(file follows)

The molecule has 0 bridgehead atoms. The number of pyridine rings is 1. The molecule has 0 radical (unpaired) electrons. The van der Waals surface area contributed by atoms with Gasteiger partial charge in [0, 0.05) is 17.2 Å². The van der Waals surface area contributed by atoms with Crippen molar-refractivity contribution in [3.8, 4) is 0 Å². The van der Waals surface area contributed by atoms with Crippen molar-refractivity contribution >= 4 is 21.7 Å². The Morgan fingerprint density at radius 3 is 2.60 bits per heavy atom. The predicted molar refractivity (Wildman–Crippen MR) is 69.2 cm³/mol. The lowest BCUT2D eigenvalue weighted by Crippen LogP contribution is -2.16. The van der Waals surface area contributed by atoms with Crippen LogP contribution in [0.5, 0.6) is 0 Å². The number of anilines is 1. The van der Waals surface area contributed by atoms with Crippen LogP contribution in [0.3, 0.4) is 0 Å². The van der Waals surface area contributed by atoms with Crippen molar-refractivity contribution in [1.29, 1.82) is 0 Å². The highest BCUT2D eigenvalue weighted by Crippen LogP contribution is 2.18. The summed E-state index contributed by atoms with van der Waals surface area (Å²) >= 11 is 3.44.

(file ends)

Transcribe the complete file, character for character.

The molecule has 0 bridgehead atoms. The number of pyridine rings is 1. The molecule has 0 radical (unpaired) electrons. The van der Waals surface area contributed by atoms with Gasteiger partial charge in [0, 0.05) is 17.2 Å². The van der Waals surface area contributed by atoms with Crippen molar-refractivity contribution in [3.8, 4) is 0 Å². The van der Waals surface area contributed by atoms with Crippen molar-refractivity contribution >= 4 is 21.7 Å². The Morgan fingerprint density at radius 3 is 2.60 bits per heavy atom. The predicted molar refractivity (Wildman–Crippen MR) is 69.2 cm³/mol. The lowest BCUT2D eigenvalue weighted by Crippen LogP contribution is -2.16. The van der Waals surface area contributed by atoms with Crippen LogP contribution in [0.5, 0.6) is 0 Å². The number of anilines is 1. The van der Waals surface area contributed by atoms with Crippen LogP contribution in [0.3, 0.4) is 0 Å². The van der Waals surface area contributed by atoms with Crippen molar-refractivity contribution in [1.29, 1.82) is 0 Å². The highest BCUT2D eigenvalue weighted by Crippen LogP contribution is 2.18. The summed E-state index contributed by atoms with van der Waals surface area (Å²) >= 11 is 3.44.